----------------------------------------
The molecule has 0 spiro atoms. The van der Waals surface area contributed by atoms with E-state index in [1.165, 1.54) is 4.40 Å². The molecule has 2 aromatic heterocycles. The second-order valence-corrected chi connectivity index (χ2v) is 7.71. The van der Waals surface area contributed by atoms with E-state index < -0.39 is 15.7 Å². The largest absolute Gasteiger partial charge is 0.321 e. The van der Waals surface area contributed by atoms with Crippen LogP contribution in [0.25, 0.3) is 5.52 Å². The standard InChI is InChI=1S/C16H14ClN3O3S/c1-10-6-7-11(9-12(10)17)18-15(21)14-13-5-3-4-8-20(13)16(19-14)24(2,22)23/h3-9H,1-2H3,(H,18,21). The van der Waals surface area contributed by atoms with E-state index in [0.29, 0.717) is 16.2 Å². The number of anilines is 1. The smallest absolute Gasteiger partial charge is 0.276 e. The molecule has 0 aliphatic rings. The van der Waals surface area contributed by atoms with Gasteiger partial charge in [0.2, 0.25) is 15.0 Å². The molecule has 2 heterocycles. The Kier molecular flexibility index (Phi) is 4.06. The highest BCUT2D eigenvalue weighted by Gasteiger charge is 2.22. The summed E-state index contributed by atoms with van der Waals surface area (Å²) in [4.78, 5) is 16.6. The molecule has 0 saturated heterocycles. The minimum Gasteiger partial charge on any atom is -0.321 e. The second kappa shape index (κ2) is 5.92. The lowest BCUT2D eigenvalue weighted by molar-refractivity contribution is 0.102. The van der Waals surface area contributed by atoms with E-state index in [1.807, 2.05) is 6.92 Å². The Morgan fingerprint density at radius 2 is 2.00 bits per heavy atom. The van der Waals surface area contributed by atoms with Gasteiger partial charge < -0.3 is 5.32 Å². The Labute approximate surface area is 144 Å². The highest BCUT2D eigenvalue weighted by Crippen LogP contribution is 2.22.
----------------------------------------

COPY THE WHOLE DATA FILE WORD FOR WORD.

The molecule has 0 spiro atoms. The van der Waals surface area contributed by atoms with E-state index in [1.165, 1.54) is 4.40 Å². The molecule has 2 aromatic heterocycles. The second-order valence-corrected chi connectivity index (χ2v) is 7.71. The van der Waals surface area contributed by atoms with E-state index < -0.39 is 15.7 Å². The largest absolute Gasteiger partial charge is 0.321 e. The van der Waals surface area contributed by atoms with Crippen LogP contribution in [0.25, 0.3) is 5.52 Å². The standard InChI is InChI=1S/C16H14ClN3O3S/c1-10-6-7-11(9-12(10)17)18-15(21)14-13-5-3-4-8-20(13)16(19-14)24(2,22)23/h3-9H,1-2H3,(H,18,21). The van der Waals surface area contributed by atoms with E-state index in [0.29, 0.717) is 16.2 Å². The number of anilines is 1. The smallest absolute Gasteiger partial charge is 0.276 e. The molecule has 0 aliphatic rings. The van der Waals surface area contributed by atoms with Gasteiger partial charge in [0.2, 0.25) is 15.0 Å². The molecule has 2 heterocycles. The Kier molecular flexibility index (Phi) is 4.06. The highest BCUT2D eigenvalue weighted by Gasteiger charge is 2.22. The summed E-state index contributed by atoms with van der Waals surface area (Å²) in [4.78, 5) is 16.6. The molecule has 0 saturated heterocycles. The minimum Gasteiger partial charge on any atom is -0.321 e. The second kappa shape index (κ2) is 5.92. The lowest BCUT2D eigenvalue weighted by molar-refractivity contribution is 0.102. The van der Waals surface area contributed by atoms with E-state index in [1.807, 2.05) is 6.92 Å². The Morgan fingerprint density at radius 2 is 2.00 bits per heavy atom. The van der Waals surface area contributed by atoms with Gasteiger partial charge < -0.3 is 5.32 Å². The Labute approximate surface area is 144 Å². The highest BCUT2D eigenvalue weighted by Crippen LogP contribution is 2.22.